Normative Ethics

In addition to these three metaethical concerns, normative ethics involves arriving at moral standards or “norms” that regulate right and wrong. The key assumption in normative ethics is that there is only one ultimate criterion of moral conduct, whether it is a single rule or a set of principles. Four different normative ethics are (1) virtue ethics, (2) consequentialism, (3) deontology or “duty” theories, and (4) intuitionism.

Is the Golden Rule Always Golden?

In a sense, normative ethics searches for an ideal litmus test of proper behavior. One example of a normative principle is the Golden Rule, which urges us to “Do unto others what we would want others to do to us.” Since you do not want your neighbor to steal your car, it is wrong for you to steal her car. Since you would want people to feed you if you were starving, you should help feed starving people. Using this same reasoning, you believe that you can theoretically determine whether any possible action is right or wrong.

So, based on the Golden Rule, it would be wrong for you to lie to, harass, victimize, assault, or kill others. The Golden Rule is one example of a normative theory that establishes a single principle against which we judge all actions.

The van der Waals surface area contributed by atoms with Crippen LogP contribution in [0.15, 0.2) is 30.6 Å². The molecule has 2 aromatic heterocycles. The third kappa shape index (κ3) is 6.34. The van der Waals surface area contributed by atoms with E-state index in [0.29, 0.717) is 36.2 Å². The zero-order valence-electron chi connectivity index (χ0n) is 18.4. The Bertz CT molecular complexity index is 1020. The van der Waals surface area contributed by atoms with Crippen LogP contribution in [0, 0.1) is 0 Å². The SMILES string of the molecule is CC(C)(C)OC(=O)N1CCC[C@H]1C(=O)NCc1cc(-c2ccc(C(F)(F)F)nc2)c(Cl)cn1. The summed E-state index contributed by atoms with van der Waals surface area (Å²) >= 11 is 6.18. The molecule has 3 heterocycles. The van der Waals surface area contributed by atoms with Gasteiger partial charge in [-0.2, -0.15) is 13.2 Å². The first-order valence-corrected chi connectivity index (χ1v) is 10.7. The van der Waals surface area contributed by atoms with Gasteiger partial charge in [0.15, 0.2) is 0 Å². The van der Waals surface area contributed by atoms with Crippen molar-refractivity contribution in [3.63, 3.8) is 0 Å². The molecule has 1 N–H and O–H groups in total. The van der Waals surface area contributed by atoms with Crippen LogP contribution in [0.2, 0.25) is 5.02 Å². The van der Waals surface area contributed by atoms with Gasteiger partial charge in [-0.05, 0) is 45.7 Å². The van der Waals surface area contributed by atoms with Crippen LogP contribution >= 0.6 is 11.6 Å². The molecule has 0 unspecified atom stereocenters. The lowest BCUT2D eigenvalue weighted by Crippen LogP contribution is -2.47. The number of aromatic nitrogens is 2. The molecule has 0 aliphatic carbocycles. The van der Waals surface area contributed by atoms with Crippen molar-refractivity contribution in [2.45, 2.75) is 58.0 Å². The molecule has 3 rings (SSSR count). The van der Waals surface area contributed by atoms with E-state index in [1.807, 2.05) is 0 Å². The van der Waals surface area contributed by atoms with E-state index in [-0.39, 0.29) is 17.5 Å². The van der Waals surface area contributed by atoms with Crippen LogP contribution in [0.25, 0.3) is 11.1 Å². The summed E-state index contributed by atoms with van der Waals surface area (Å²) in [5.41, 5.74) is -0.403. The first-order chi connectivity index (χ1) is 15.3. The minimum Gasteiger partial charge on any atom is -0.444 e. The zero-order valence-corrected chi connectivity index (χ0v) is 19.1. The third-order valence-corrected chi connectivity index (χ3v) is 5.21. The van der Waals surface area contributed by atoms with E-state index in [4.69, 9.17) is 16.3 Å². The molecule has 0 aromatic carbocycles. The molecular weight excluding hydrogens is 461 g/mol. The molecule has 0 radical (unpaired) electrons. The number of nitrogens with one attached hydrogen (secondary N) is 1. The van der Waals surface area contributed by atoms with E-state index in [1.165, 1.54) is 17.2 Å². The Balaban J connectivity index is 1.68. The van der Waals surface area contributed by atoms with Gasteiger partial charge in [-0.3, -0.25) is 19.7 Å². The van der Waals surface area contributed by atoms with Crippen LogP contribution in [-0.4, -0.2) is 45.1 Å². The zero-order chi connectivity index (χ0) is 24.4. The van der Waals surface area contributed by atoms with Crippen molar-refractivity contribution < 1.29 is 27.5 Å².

But be careful. Should you help another student to cheat because you would want him to help you cheat? Maybe the rule isn't always so “golden.” Other normative theories focus on a set of foundational principles or a set of good character traits.

Other Normative Theories

Virtue theories, as discussed in Chapter 4, stress developing character traits — or virtues — like courage, self-control, and other excellences which are essential means for achieving happiness. Consequentialist theories, like those of Bentham and Mill examined in Chapter 16, stress actions that produce good consequences. In fact, you are obligated to do that action that promotes the greatest happiness for the greatest number of people.

In Chapter 15, which explained the philosophy of Immanuel Kant, you saw the elaboration of his duty-based theory. Kant emphasized a single principle of duty, the categorical imperative. This is: act always such that the maxim of your action can be universalized. Kant stated this in another form, too: act always to treat persons, including oneself, always as ends, never as means.

But Kant did not explain conflict of duty situations. Suppose a person, Smith, promised to meet Miller for lunch. Kant would say that the promise binds Smith to do the promised action. But before Smith could leave for his meeting, his neighbor Jones had a heart attack and needed medical assistance. Here Smith experiences a conflict of duties. You might say intuitively that the duty to render emergency aid overrides the duty to keep a promise in this situation. If this is your conclusion, you are thinking right along with British philosopher W. D. Ross (1877–1971). Ross applied his idea of prima facie duties (prima facie meaning “first glance”) in situations when there is a conflict of duties. In this instance Smith's prima facie duty would be to render emergency aid to Jones, since performing that action appears to have more rightness than the other, in that it would produce better consequences.

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